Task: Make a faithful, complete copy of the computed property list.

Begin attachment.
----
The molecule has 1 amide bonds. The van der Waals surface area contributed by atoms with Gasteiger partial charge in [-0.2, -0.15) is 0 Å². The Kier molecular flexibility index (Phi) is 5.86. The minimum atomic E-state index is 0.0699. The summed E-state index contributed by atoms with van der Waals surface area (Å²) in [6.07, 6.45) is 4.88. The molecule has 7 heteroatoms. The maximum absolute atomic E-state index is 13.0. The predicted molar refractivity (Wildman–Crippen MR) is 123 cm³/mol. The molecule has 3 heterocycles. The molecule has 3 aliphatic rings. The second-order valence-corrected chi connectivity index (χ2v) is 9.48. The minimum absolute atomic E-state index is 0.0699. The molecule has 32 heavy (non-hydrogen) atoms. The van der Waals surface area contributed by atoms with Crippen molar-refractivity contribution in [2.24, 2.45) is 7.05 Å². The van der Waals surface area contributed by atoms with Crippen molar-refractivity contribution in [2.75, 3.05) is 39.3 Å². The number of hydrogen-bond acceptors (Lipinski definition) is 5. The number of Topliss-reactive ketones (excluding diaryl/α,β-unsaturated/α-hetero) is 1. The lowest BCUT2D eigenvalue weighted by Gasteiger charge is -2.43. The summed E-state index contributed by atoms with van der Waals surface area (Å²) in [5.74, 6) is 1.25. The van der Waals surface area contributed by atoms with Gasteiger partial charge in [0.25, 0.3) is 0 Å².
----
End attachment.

The molecule has 1 amide bonds. The van der Waals surface area contributed by atoms with Gasteiger partial charge in [-0.2, -0.15) is 0 Å². The Kier molecular flexibility index (Phi) is 5.86. The minimum atomic E-state index is 0.0699. The summed E-state index contributed by atoms with van der Waals surface area (Å²) in [6.07, 6.45) is 4.88. The molecule has 7 heteroatoms. The maximum absolute atomic E-state index is 13.0. The predicted molar refractivity (Wildman–Crippen MR) is 123 cm³/mol. The molecule has 3 heterocycles. The molecule has 3 aliphatic rings. The second-order valence-corrected chi connectivity index (χ2v) is 9.48. The minimum absolute atomic E-state index is 0.0699. The molecule has 32 heavy (non-hydrogen) atoms. The van der Waals surface area contributed by atoms with Crippen molar-refractivity contribution in [2.24, 2.45) is 7.05 Å². The van der Waals surface area contributed by atoms with Crippen molar-refractivity contribution in [2.75, 3.05) is 39.3 Å². The number of hydrogen-bond acceptors (Lipinski definition) is 5. The number of Topliss-reactive ketones (excluding diaryl/α,β-unsaturated/α-hetero) is 1. The lowest BCUT2D eigenvalue weighted by Gasteiger charge is -2.43. The summed E-state index contributed by atoms with van der Waals surface area (Å²) in [5.74, 6) is 1.25. The van der Waals surface area contributed by atoms with Gasteiger partial charge in [0.25, 0.3) is 0 Å².